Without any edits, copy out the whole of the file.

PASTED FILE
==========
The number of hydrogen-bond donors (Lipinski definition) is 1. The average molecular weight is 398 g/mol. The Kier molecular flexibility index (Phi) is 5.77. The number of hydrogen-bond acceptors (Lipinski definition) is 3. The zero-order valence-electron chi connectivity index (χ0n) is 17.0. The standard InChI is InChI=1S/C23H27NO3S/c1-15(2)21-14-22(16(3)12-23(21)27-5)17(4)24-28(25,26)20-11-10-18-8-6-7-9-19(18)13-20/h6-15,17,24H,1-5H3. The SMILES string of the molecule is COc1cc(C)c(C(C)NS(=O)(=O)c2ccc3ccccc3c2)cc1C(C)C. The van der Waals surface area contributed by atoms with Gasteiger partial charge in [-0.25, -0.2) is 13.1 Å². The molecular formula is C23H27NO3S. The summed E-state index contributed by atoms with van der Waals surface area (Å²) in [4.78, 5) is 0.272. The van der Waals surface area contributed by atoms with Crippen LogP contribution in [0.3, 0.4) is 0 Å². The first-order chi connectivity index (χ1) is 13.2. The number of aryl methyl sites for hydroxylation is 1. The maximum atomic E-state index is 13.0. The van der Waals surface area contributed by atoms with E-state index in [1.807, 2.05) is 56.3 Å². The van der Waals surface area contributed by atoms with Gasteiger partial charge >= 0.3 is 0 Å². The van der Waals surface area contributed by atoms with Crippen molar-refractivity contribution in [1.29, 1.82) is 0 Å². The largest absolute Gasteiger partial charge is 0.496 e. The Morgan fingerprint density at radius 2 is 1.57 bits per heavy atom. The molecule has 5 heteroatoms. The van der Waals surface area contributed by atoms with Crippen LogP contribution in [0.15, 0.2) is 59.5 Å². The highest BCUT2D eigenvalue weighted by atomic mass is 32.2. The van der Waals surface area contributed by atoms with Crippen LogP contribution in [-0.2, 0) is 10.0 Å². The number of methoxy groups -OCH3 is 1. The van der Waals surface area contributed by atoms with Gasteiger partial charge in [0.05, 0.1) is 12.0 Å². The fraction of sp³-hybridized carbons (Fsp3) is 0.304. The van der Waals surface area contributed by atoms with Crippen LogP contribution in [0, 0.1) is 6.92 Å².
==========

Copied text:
The number of hydrogen-bond donors (Lipinski definition) is 1. The average molecular weight is 398 g/mol. The Kier molecular flexibility index (Phi) is 5.77. The number of hydrogen-bond acceptors (Lipinski definition) is 3. The zero-order valence-electron chi connectivity index (χ0n) is 17.0. The standard InChI is InChI=1S/C23H27NO3S/c1-15(2)21-14-22(16(3)12-23(21)27-5)17(4)24-28(25,26)20-11-10-18-8-6-7-9-19(18)13-20/h6-15,17,24H,1-5H3. The SMILES string of the molecule is COc1cc(C)c(C(C)NS(=O)(=O)c2ccc3ccccc3c2)cc1C(C)C. The van der Waals surface area contributed by atoms with Gasteiger partial charge in [-0.25, -0.2) is 13.1 Å². The molecular formula is C23H27NO3S. The summed E-state index contributed by atoms with van der Waals surface area (Å²) in [4.78, 5) is 0.272. The van der Waals surface area contributed by atoms with Crippen LogP contribution in [0.3, 0.4) is 0 Å². The first-order chi connectivity index (χ1) is 13.2. The number of aryl methyl sites for hydroxylation is 1. The maximum atomic E-state index is 13.0. The van der Waals surface area contributed by atoms with E-state index in [1.807, 2.05) is 56.3 Å². The van der Waals surface area contributed by atoms with Gasteiger partial charge >= 0.3 is 0 Å². The van der Waals surface area contributed by atoms with Crippen molar-refractivity contribution in [1.29, 1.82) is 0 Å². The largest absolute Gasteiger partial charge is 0.496 e. The Morgan fingerprint density at radius 2 is 1.57 bits per heavy atom. The molecule has 5 heteroatoms. The van der Waals surface area contributed by atoms with Crippen LogP contribution in [0.15, 0.2) is 59.5 Å². The highest BCUT2D eigenvalue weighted by atomic mass is 32.2. The van der Waals surface area contributed by atoms with Crippen LogP contribution in [-0.2, 0) is 10.0 Å². The number of methoxy groups -OCH3 is 1. The van der Waals surface area contributed by atoms with Gasteiger partial charge in [0.05, 0.1) is 12.0 Å². The fraction of sp³-hybridized carbons (Fsp3) is 0.304. The van der Waals surface area contributed by atoms with Crippen LogP contribution in [0, 0.1) is 6.92 Å².